Hello! Do you ever wonder if luck plays a role in your life? The concept of luck is widely used in many cultures. The thinking being if we take the necessary steps and have the right charms, we will maximise our chances of being lucky. From symbols and numbers to placement of plants and furniture, Asians, particularly Chinese, believe that in order to enhance our luck, we need to clear the path to attract that luck to us. Living in Hong Kong, I saw it everywhere--statues of gods at the front of stores with incense burning--an offering of prayers and good wishes, water features in a specific corner of a room, decorative symbols for "double happiness" placed around homes, to the exorbitant prices for a number plate or address that has the number 8 (two 8s is doubly "lucky"). Even the name of a business would be carefully chosen in order elicit good fortune. You'll find signs around the city pointing to names on buildings like Wealthy Tower or New Lucky House.
In fact, it has been said that Hong Kong itself is designed with luck in mind. One of the most recognised buildings is the HSBC building in HK's Central district. Dr Manuela Madeddu, architect and senior lecturer at London's South Bank University says, “The HSBC headquarters building in Hong Kong is a classic example of feng shui at work. The building has a garden in front of it, an empty space where the energy is collected, and then the water beyond that, which is wealth, according to feng shui." Feng Shui is all about manoeuvring ourselves and our surroundings to allow the flow of good, lucky energy into our homes and offices.
Raymond Lo, the Vice President of the International Feng Shui Association says, “In ancient China they discovered that there are different kinds of energies existing in our environment. Therefore, feng shui tells us where the good and bad energy is and how to maximise the benefit of the prosperous energy and reduce the negative energy...With its mountains and harbour, where all the energy collects, Hong Kong is the only place in the world that exactly matches with the best feng shui principle of wind and water.” And it works, Hong Kong's skyline is one of the most iconic and famous in the world. Not bad for a tiny island spanning 1,106km².
Parents too, when naming their children take careful consideration when contemplating the kind of future they want for their child. Luisa Tam, columnist at The South China Morning Post writes, "The theory is based on the yin-yang balance with the five elements, which play a significant part in allowing a child to grow and live in harmony with their surroundings and go on to live a healthy, happy and successful life." The thinking behind it is, if you are named it, if you absorb it, if you surround yourself with it, if you say it, you will believe it and luck will come.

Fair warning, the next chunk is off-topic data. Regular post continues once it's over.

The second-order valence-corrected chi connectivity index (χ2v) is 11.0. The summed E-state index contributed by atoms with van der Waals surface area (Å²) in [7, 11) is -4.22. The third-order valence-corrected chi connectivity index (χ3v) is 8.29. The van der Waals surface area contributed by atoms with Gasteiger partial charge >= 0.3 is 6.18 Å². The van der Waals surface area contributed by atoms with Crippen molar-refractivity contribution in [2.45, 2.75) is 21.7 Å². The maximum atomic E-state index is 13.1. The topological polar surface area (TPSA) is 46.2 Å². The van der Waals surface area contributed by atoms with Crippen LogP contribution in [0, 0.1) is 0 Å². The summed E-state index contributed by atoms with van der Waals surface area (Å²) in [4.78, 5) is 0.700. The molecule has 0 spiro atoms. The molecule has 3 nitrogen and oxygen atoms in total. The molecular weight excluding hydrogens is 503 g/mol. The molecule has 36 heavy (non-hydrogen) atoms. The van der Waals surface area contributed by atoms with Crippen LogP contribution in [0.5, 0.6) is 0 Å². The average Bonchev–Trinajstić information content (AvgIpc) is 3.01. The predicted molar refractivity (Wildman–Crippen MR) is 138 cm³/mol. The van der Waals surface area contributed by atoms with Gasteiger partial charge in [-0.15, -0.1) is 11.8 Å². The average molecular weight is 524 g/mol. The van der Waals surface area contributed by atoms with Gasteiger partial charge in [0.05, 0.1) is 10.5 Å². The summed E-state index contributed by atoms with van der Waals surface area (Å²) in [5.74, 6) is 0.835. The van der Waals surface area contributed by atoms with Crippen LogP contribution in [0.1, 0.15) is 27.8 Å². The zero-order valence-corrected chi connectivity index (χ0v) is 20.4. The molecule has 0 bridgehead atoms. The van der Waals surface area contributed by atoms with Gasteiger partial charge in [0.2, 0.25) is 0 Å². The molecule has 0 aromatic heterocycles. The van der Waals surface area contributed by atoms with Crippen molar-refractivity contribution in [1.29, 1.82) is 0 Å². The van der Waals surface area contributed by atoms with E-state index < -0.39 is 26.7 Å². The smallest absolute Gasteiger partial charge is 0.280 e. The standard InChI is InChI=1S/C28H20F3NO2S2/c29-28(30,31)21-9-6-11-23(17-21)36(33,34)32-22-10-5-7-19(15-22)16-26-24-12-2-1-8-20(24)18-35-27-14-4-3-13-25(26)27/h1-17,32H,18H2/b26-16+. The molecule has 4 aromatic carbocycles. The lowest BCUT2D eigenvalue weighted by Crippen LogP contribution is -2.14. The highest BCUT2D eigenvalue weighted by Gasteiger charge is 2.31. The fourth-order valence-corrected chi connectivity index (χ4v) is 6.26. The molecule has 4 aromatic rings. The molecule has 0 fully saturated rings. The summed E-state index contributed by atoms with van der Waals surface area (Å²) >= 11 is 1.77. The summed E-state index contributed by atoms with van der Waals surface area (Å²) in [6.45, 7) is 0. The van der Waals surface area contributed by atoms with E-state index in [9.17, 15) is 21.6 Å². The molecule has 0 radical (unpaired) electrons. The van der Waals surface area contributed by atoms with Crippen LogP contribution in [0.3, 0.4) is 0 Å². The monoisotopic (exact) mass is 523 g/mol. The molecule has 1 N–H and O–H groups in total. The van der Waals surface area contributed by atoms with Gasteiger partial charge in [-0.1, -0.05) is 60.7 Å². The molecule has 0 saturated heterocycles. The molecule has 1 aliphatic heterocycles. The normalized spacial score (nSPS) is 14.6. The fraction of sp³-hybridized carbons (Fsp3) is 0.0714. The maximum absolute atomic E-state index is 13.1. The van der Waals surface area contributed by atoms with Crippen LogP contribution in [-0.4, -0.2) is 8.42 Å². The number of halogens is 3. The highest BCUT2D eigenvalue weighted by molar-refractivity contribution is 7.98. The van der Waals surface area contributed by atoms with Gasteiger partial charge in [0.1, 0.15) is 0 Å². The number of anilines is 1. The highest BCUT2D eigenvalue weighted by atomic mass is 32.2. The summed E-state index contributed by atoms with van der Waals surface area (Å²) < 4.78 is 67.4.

One could say that is the basis for what we now know, and what has been popularised as, "the law of attraction." The Law of Attraction is "the ability to attract into our lives whatever we are focusing on. It is believed that regardless of age, nationality or religious belief, we are all susceptible to the laws which govern the Universe, including the Law of Attraction. It is the Law of Attraction which uses the power of the mind to translate whatever is in our thoughts and materialize them into reality. In basic terms, all thoughts turn into things eventually." How we think, what words we use to describe our reality are crucial to bringing "luck" into our lives. So that brings into question what is luck really? The writer Maria Konnikova turned to the game of Poker to help her figure that out. She describes it in The Guardian as, "Our thinking about luck has real consequences in terms of our emotional wellbeing, our decisions, and the way we implicitly view the world and our role in it. There is no such thing as objective reality. Every time we experience something, we interpret it for ourselves. How we phrase sentences can determine whether we have an internal or external locus of control, whether we are masters of our fates or peons of forces beyond us. Do we see ourselves as victims or victors? A victim: the cards went against me. Things are being done to me, things are happening around me, and I am neither to blame nor in control. A victor: I made the correct decision. Sure, the outcome didn’t go my way, but I thought correctly under pressure. And that’s the skill I can control." It is fascinating insight into how we view the concept of luck and the element of control we actually have. There are many people who believe we make our own luck; that the choices and decisions we make are done so with the best information we have at the time and the vision we have in mind. For me, I look at my life as a journey. Was getting my first job in television in Toronto luck? Maybe. A fellow student who I happened to be sitting next to in class happened to be working at the television station and knew of an opening at the reception desk where there was a job answering phones. She introduced me to the woman in charge and I got the job there. Luck may have gotten me in the door but I have to believe it was my hard work and determination that pulled me up the ladder from receptionist into the role of reporter and anchor. That said, having my news director champion me, helping me, educating me, played a big part in what became a successful career. I don't know what separated me from others who were just as determined and perhaps more talented than me but maybe therein lies the unknown that Konnikova talks about. I could go way back and see how luck played out for me in life from being born in Hong Kong and my parents deciding we needed to move to Canada (their decision) because of the political situation there (not their decision), then finding the right house in Toronto in the right neighbourhood with the right school and with the right guidance counsellor who suggested journalism as a potential career. Did luck also play a part in me meeting the man who would become my husband? We had known each other for years, even working together but it would be one chance moment where we both happened to be in the right place emotionally to recognise in each other what we had both been searching. That unknown, that space between the before and after, that is what I'm interested in. And while we think we don't have control within that entity, we do have control over how we think about it and what words we choose to describe our potential for happiness and success. Look, life doesn't always go according plan, we know that. Unfortunate things happen. Things that are out of our control and for what we can't ever be prepared. But perhaps it's about recognising that it isn't about us having "bad luck" rather it's a recognition that life is unpredictable. Sometimes we are dealt cards that don't go our way. Full stop. If we accept that sometimes there are the ebbs of life and know those ebbs don't define our entire existence, that's when we are placing ourselves in a flow that's more likely to help us through the dips. It's why many of us read our horoscopes in the hopes of being prepared for that unknown. The Chinese always say surround yourself with all the symbols, numbers, words, and names to put you in the best possible place to give you the best possible chance of steering luck your way. Those things are for that unknown part of life. The rest, we have control over. The rest is where we put the work in to living our best life. It isn't about just sitting back and relying on our lucky charms but with them, there is an expectation that luck will come your way. It is in that expectation, that mindset, the language we use to describe ourselves and our situation, along with doing the work we need to do, well, that's when things can start to work in our favour. Monita xo